Pakistan ready to respond to foreign aggression — Army spokesman

In this file photo, Pakistan’s army spokesman Major General Asif Ghafoor speaks with media representatives during a press conference in Rawalpindi on April 17, 2017. (AFP)
Updated 23 September 2018
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Pakistan ready to respond to foreign aggression — Army spokesman

  • Desire for peace should not be misconstrued as our weakness, says Pakistan military spokesman
  • We reject warmongering by ruling elite of India, Pakistan’s information minister says

ISLAMABAD: Pakistan is “ready for war” and capable of responding to any foreign aggression, military spokesman Maj. Gen. Asif Ghafoor said on Saturday.
“We are ready for war but choose to walk the path of peace in the interest of the people of Pakistan, the neighbors and the region,” he said.
Earlier on Saturday, Indian Army Chief Gen. Bipin Rawat threatened to take “stern action” in response to the killing of an Indian Border Security Force (BSF) soldier. “I think the other side (Pakistan) must also feel the same pain,” he said.
Rawat’s statement came a day after India called off talks between the two countries’ foreign ministers, citing the killing of the BSF soldier as one of the reasons.
Ghafoor called Rawat’s statement “irresponsible,” saying: “India should not disturb the peace process.”
Ghafoor said Pakistan is a nuclear power, and its desire for peace should not be misconstrued as weakness.
Islamabad’s “offer still stands for India to come forward and hold talks with us,” he added, denying that the Pakistani Army was responsible for the killing of the BSF soldier.
Pakistani Information Minister Fawad Chaudhry on Saturday tweeted that India is resorting to “warmongering” to deflect attention from “increasing calls” for Prime Minister Narendra Modi’s resignation over corruption allegations. 
The president of the opposition Pakistan Muslim League — Nawaz (PML-N), Shehbaz Sharif, said the world should immediately take note of India’s threatening posture.
“Pakistan extending an olive branch to India, should never be misconstrued as weakness,” he tweeted.
Pakistani Prime Minister Imran Khan tweeted on Saturday: “Disappointed at the arrogant and negative response by India to my call for resumption of the peace dialogue. However, all my life I have come across small men occupying big offices who do not have the vision to see the larger picture.”


Pakistan to link Middle East with Karachi, Gwadar soon through ferry service

Updated 20 min 7 sec ago
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Pakistan to link Middle East with Karachi, Gwadar soon through ferry service

  • Saudi Arabia, Singapore, and Malaysia are interested in shipping lines with Pakistani carriers, Maritime Ministry official says
  • A $1.8 billion bridge would link Karachi Port with Port Bin Qasim under CPEC

KARACHI: Pakistan is in the final stages of starting ferry service linking Middle Eastern ports with Karachi and Gwadar deep-water port as the go-ahead is expected next week, says Mahmood Moulvi, Adviser to Ministry of Maritime Affairs.

“Ferry service will be launched from Karachi port to Dubai, Oman and Bandar Abbas (Iran). We want to facilitate pilgrims by providing them alternate routes,” Moulvi said in an exclusive interview with Arab News.

He added that “the service will be completely in the private sector and the role of government would be of facilitator.”

Pakistan is currently in the process of amending its shipping policy of 2002 to accommodate more players with the aim to make it business friendly. “The amendment process is in final stages and will be approved, hopefully, in a month as the progress is at the advance stage,” Moulvi informed.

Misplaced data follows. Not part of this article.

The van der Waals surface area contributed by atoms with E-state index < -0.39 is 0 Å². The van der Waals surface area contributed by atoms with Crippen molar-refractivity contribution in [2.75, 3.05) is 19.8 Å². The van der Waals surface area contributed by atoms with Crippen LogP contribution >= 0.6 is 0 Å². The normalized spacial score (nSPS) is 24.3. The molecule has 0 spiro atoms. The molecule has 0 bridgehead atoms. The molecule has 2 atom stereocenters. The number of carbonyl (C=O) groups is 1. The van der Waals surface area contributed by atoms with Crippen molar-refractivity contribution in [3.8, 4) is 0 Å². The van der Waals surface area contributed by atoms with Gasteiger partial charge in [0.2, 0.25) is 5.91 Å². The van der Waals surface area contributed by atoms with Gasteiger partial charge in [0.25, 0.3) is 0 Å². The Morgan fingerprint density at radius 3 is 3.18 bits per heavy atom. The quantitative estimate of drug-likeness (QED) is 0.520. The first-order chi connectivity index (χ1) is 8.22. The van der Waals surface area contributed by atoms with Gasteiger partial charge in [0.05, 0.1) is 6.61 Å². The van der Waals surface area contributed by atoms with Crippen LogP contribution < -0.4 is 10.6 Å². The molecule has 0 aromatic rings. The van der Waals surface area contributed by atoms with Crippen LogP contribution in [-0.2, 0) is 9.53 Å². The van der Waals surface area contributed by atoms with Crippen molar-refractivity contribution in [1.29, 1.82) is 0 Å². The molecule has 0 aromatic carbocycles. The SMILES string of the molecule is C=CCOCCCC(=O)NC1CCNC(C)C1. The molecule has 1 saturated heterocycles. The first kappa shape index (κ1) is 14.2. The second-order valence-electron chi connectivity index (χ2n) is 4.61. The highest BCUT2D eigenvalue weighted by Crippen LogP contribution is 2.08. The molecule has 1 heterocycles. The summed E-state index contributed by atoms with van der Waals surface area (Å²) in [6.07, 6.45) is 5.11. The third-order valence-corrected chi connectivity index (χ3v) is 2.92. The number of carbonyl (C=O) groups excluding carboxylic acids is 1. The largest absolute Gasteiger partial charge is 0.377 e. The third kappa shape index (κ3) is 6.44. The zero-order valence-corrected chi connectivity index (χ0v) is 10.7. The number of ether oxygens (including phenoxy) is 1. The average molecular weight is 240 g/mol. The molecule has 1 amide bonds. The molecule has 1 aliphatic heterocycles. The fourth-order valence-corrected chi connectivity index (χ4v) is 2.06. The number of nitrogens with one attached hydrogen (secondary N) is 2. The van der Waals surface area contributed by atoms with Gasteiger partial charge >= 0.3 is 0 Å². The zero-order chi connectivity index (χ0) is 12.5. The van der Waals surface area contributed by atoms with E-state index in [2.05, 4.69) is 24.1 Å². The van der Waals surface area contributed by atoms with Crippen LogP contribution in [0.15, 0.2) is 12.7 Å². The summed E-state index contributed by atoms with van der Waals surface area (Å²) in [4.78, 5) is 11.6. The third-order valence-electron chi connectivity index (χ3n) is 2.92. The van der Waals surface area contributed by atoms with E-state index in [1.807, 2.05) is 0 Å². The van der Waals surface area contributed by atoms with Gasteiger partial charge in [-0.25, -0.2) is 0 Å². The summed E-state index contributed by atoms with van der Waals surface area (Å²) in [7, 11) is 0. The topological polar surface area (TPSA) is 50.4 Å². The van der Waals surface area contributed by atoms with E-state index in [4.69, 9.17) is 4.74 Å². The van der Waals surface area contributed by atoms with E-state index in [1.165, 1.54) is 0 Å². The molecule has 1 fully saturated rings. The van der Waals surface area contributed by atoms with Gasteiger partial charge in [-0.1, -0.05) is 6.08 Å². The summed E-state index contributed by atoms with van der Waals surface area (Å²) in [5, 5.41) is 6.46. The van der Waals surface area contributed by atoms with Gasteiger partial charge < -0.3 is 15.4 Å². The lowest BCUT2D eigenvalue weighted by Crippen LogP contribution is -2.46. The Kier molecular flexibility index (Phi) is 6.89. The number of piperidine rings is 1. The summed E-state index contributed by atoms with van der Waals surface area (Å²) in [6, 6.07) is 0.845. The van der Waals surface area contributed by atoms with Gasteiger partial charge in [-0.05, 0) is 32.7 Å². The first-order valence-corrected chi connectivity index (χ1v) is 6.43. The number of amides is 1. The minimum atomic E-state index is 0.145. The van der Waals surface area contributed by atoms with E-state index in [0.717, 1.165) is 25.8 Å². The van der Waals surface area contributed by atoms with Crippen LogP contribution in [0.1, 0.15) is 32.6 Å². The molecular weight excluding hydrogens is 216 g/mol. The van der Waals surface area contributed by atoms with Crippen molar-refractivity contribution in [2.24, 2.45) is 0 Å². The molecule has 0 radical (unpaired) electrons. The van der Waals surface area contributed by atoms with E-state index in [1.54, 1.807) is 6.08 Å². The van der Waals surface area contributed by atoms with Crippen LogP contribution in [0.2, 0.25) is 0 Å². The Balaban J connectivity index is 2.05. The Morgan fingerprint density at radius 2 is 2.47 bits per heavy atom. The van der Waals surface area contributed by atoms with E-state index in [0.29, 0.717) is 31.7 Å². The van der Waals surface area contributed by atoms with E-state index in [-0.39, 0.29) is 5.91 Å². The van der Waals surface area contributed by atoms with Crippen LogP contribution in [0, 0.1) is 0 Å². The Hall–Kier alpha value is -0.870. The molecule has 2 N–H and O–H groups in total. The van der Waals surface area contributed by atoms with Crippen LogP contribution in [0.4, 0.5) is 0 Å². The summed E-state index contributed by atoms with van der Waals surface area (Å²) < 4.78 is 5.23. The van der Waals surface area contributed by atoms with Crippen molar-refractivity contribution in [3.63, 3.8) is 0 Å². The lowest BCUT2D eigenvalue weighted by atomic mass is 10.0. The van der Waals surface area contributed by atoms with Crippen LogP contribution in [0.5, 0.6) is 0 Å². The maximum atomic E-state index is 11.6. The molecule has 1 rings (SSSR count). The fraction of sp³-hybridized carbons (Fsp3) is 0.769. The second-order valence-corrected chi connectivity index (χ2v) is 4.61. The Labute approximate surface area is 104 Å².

The confidence of foreign investors is being restored with growing interest of Saudis, Singaporean and Malaysian investors in shipping lines, he said. 

“Singaporean investors are coming in April to finalize the details for starting vessels. We are asking them to come up with Pakistani flag carriers,”, he added.

“Roughly, we estimate that around $8-10 million per ship investment would be made. We initially expect two ships to come up to test the waters,” Moulvi said adding that “Pakistan will be in position to minimize around $4.5 billion freight cost that is being paid to foreign shipping companies.”

Recently Khalid A. Al-Falih, Minister of Energy, Industry and Mineral Resources for Saudi Arabia and Chairman of the Board of Saudi Aramco, during his visit to Gwadar, expressed kingdom’s interest in investing in logistics. 

“It was our proposal to have joint venture in the oil transportation. We asked them to transport oil in their own tankers because after the completion of oil refinery they would need it on permanent basis,” Moulvi, who was accompanied by the Saudi delegation, said.

Apart from crude oil, Pakistan is one of the major importers of palm oil mainly from Malaysia. During the 8 months of current fiscal year Pakistan has imported 2,052,681 metric tons of palm oil worth $1.24 billion. “We are also proposing Malaysians to come up with palm oil carriers with Pakistani flags. We would pay them in Pak Rupee instead of paying in US Dollar which would reduce the burden on foreign exchange,” Moulvi said.

Pakistan government is also planning to link its two major ports with the help of China under the China Pakistan Economic Corridor (CPEC). “The exact cost of the bridge would be $1.8 billion with $30 million per mile. China wants to bring the project under CPEC otherwise it would be on Built Operate Transfer (BOT) basis. The bridge would consist of a railway track and oil pipeline,” the official said.

China is also interested in building a shipyard in Gwadar while another one is proposed in Karachi, apart from the one already operating. The completion of these shipyards would multiply the shipbuilding activities in the county.